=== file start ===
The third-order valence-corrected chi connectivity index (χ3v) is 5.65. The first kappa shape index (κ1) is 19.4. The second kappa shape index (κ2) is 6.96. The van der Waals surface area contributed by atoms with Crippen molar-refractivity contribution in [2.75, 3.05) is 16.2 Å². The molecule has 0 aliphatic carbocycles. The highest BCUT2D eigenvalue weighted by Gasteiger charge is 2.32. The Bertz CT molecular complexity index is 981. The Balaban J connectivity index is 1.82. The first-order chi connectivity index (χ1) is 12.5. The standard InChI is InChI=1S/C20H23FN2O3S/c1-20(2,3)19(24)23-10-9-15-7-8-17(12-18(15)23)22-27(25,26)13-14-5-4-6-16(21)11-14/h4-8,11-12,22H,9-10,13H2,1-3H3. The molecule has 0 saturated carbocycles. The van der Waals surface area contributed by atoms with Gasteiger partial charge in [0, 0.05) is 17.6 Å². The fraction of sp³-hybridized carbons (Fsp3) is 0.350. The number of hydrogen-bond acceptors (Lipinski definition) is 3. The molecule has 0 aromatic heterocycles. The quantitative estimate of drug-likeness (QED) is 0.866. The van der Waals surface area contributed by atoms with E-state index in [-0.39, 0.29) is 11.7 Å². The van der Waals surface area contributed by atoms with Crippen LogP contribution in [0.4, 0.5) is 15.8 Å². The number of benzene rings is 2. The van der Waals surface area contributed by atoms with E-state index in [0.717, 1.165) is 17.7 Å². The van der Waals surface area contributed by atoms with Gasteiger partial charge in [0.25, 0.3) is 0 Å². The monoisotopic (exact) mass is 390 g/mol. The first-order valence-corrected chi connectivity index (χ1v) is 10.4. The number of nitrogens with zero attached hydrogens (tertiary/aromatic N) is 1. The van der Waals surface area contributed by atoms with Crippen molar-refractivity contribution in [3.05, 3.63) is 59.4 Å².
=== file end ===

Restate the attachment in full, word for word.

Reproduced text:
The third-order valence-corrected chi connectivity index (χ3v) is 5.65. The first kappa shape index (κ1) is 19.4. The second kappa shape index (κ2) is 6.96. The van der Waals surface area contributed by atoms with Crippen molar-refractivity contribution in [2.75, 3.05) is 16.2 Å². The molecule has 0 aliphatic carbocycles. The highest BCUT2D eigenvalue weighted by Gasteiger charge is 2.32. The Bertz CT molecular complexity index is 981. The Balaban J connectivity index is 1.82. The first-order chi connectivity index (χ1) is 12.5. The standard InChI is InChI=1S/C20H23FN2O3S/c1-20(2,3)19(24)23-10-9-15-7-8-17(12-18(15)23)22-27(25,26)13-14-5-4-6-16(21)11-14/h4-8,11-12,22H,9-10,13H2,1-3H3. The molecule has 0 saturated carbocycles. The van der Waals surface area contributed by atoms with Gasteiger partial charge in [0, 0.05) is 17.6 Å². The fraction of sp³-hybridized carbons (Fsp3) is 0.350. The number of hydrogen-bond acceptors (Lipinski definition) is 3. The molecule has 0 aromatic heterocycles. The quantitative estimate of drug-likeness (QED) is 0.866. The van der Waals surface area contributed by atoms with E-state index in [-0.39, 0.29) is 11.7 Å². The van der Waals surface area contributed by atoms with Crippen LogP contribution in [0.4, 0.5) is 15.8 Å². The number of benzene rings is 2. The van der Waals surface area contributed by atoms with E-state index in [0.717, 1.165) is 17.7 Å². The van der Waals surface area contributed by atoms with Gasteiger partial charge in [0.25, 0.3) is 0 Å². The monoisotopic (exact) mass is 390 g/mol. The first-order valence-corrected chi connectivity index (χ1v) is 10.4. The number of nitrogens with zero attached hydrogens (tertiary/aromatic N) is 1. The van der Waals surface area contributed by atoms with Crippen molar-refractivity contribution in [3.05, 3.63) is 59.4 Å².